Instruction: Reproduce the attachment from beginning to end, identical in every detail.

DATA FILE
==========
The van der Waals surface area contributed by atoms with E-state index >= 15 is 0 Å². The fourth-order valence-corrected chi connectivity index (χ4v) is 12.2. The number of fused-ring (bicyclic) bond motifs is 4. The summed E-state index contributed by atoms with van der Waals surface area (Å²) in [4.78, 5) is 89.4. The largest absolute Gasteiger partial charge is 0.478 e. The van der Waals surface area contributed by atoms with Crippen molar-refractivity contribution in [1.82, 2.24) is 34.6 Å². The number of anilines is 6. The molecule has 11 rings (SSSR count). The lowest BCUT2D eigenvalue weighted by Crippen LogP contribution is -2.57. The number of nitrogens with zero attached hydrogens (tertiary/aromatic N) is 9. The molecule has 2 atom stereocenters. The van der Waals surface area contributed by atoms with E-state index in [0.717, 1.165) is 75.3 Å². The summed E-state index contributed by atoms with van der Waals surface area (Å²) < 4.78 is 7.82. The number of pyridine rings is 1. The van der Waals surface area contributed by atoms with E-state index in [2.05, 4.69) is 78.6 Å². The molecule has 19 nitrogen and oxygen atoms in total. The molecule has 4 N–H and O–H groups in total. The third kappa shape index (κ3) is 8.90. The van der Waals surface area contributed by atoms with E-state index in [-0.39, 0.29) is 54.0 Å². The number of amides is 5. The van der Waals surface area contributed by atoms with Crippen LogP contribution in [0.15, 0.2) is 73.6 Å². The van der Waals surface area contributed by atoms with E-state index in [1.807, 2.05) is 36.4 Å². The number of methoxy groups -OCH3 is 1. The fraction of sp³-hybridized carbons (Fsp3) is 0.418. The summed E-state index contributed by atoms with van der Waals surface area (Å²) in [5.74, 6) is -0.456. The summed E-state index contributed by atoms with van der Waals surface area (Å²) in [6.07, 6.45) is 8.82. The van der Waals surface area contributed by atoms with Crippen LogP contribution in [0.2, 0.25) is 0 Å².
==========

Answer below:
The van der Waals surface area contributed by atoms with E-state index >= 15 is 0 Å². The fourth-order valence-corrected chi connectivity index (χ4v) is 12.2. The number of fused-ring (bicyclic) bond motifs is 4. The summed E-state index contributed by atoms with van der Waals surface area (Å²) in [4.78, 5) is 89.4. The largest absolute Gasteiger partial charge is 0.478 e. The van der Waals surface area contributed by atoms with Crippen molar-refractivity contribution in [1.82, 2.24) is 34.6 Å². The number of anilines is 6. The molecule has 11 rings (SSSR count). The lowest BCUT2D eigenvalue weighted by Crippen LogP contribution is -2.57. The number of nitrogens with zero attached hydrogens (tertiary/aromatic N) is 9. The molecule has 2 atom stereocenters. The van der Waals surface area contributed by atoms with E-state index in [0.717, 1.165) is 75.3 Å². The summed E-state index contributed by atoms with van der Waals surface area (Å²) < 4.78 is 7.82. The number of pyridine rings is 1. The van der Waals surface area contributed by atoms with E-state index in [2.05, 4.69) is 78.6 Å². The molecule has 19 nitrogen and oxygen atoms in total. The molecule has 4 N–H and O–H groups in total. The third kappa shape index (κ3) is 8.90. The van der Waals surface area contributed by atoms with E-state index in [-0.39, 0.29) is 54.0 Å². The number of amides is 5. The van der Waals surface area contributed by atoms with Crippen LogP contribution in [0.15, 0.2) is 73.6 Å². The van der Waals surface area contributed by atoms with E-state index in [1.807, 2.05) is 36.4 Å². The number of methoxy groups -OCH3 is 1. The fraction of sp³-hybridized carbons (Fsp3) is 0.418. The summed E-state index contributed by atoms with van der Waals surface area (Å²) in [5.74, 6) is -0.456. The summed E-state index contributed by atoms with van der Waals surface area (Å²) in [6.07, 6.45) is 8.82. The van der Waals surface area contributed by atoms with Crippen LogP contribution in [0.2, 0.25) is 0 Å².